Chronic metabolic illnesses have significant societal and economic repercussions, making it vital to find ways to avoid and regulate them. Since MetS and obesity are frequently associated with CVD and type 2 diabetes, there is an increasing need for exemplary low-cost, effective therapeutic solutions to alleviate this growing burden. The disease’s entire cost, including health treatment and reduced economic growth, surpasses trillions [2][4]. This motivates the need for an alternative novel approach that is practical and useful for resolving the problem. Modifications to one’s way of life and diet are at the forefront of the therapy of MetS. Remarkably, IF is underpinned by scientific evidence, claiming to be the most effective non-pharmacological, potential therapeutic alternative for preventing and treating chronic inflammation and disorders associated with a sedentary lifestyle [25]. Nonetheless, an insufficient investigation has been performed to determine whether intermittent fasting has therapeutic benefits on periodontal inflammation and disease. It is quite remarkable that this unique area of research has been largely untapped and neglected in the literature. A very negligible amount of information is available about the beneficial effects of fasting on periodontal health and disease at the moment. This clearly warrants the need for further exploration to know the systemic effects of IF on periodontal inflammation and components of MetS.

2. Impact of IF on PD and Mets

2.1. Periodontal Diseases

PD is a chronic inflammatory condition that causes inflammation of the periodontal soft tissues and progressive loss of periodontal ligament and alveolar bone, destroying the tooth-supporting apparatus and potentially resulting in tooth loss [30]. Inflammation is the underlying cause of periodontal diseases, and it plays a critical role in their progression. The presence of a considerable number of bacteria might indirectly result in tissue degeneration by activating host defense cells, which produce and release chemical mediators that promote connective tissue breakdown effectors. Microbial plaque components have the ability to cause an initial infiltrate of inflammatory cells such as lymphocytes, macrophages, and polymorphonuclear leukocytes (PMNs). Microbial components, particularly lipopolysaccharide (LPS), stimulate macrophages to produce and secrete a wide range of proinflammatory molecules, including the cytokines, interleukin-1 IL-1, IL-4, IL-10, IFN, TGF and TNF-alpha; prostaglandins, particularly prostaglandin E2 (PGE2); and hydrolytic enzymes. These cytokines have strong proinflammatory and catabolic properties, and they play an important role in the degradation of periodontal tissue through the action of collagenolytic enzymes such as MMPs [31]. ROS in the inflammatory environment activates these latent collagenolytic enzymes [32]. While it is possible that inflammatory processes originating in one organ induce disorders in another, communication between distant sections of the body and their inflammatory states are accomplished by cells or soluble chemical mediators [30]. Significant evidence has been gathered to support comorbidity between PD and other chronic illnesses such as diabetes mellitus, CVS, preterm birth, rheumatoid arthritis, respiratory diseases, chronic kidney diseases, and Alzheimer’s. Figure 1 demonstrates proposed connections between PD and several systemic diseases using schematic representation [13][30][33][34][35][36].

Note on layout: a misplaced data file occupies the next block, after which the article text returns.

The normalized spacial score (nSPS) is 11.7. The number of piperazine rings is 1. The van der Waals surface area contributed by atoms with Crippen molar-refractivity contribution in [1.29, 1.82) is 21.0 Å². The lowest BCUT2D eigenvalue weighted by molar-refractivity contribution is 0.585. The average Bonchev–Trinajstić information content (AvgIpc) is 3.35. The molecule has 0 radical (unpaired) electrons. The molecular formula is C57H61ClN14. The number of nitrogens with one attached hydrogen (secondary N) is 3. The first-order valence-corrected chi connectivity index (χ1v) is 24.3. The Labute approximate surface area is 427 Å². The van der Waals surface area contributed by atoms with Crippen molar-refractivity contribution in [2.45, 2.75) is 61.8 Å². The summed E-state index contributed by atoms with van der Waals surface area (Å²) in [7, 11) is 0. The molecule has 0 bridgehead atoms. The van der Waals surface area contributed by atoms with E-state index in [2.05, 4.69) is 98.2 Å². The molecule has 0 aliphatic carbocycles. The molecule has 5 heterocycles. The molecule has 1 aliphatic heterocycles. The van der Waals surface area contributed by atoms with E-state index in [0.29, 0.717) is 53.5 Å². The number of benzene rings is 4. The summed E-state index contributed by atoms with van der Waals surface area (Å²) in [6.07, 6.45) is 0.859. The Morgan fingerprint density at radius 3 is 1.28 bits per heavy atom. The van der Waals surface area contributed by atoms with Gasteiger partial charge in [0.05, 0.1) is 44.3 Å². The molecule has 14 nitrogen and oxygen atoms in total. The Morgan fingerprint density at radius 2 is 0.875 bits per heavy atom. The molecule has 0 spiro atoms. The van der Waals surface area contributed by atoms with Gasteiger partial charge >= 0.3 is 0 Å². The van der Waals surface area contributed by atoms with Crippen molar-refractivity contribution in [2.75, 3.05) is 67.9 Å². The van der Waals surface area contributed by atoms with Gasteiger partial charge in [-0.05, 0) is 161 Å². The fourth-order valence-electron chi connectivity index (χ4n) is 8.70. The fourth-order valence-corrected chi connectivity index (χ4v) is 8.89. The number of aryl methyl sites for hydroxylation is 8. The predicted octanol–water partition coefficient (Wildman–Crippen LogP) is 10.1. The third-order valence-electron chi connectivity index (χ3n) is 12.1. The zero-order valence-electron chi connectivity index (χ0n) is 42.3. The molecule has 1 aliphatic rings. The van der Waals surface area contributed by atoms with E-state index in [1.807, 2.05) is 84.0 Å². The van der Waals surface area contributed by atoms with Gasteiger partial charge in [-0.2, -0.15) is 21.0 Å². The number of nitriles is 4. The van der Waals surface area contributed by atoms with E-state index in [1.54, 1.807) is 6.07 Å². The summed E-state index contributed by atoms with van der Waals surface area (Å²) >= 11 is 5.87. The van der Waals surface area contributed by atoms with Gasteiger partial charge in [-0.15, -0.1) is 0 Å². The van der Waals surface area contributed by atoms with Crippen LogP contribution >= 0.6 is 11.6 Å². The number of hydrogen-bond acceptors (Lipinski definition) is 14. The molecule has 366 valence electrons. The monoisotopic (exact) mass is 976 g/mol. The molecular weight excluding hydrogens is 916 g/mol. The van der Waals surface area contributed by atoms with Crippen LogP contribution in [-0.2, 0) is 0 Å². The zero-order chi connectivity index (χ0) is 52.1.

Figure 1. The relationship between periodontal disease and other systemic disorders.
The periodontium responds to the dental plaque by the release of bacterial lipopolysaccharides (endotoxins), chemotactic peptides, and protein toxins. These molecules stimulate the host to produce a variety of responses with the production of inflammatory mediators IL-6 IL-1β, IL-6, IL-8, IL-12, TNF-α, MMP-8 & 9, PGE2 and fibrinogen. This type of bacteremia causes the liver to initiate an inflammatory and immunological response, resulting in higher blood levels of c-reactive protein and the production of serum amyloid A and fibrinogen. These and other host products' responses may influence a variety of essential disease pathways and are capable of initiation and development of chronic systemic diseases in target organs. COPD—Chronic obstructive pulmonary disease, NAFLD—Non-alcoholic fatty liver disease, MI—Myocardial infarction, PGE2- Prostaglandins, MMP—Matrix metalloproteinase, IL—Interleukin, TNF-α—tumor necrosis factor-alpha, CRP—C-reactive protein.

2.2. Activation and Regulation of Periodontal Inflammation by AMPK Pathway and Role of Sirtuins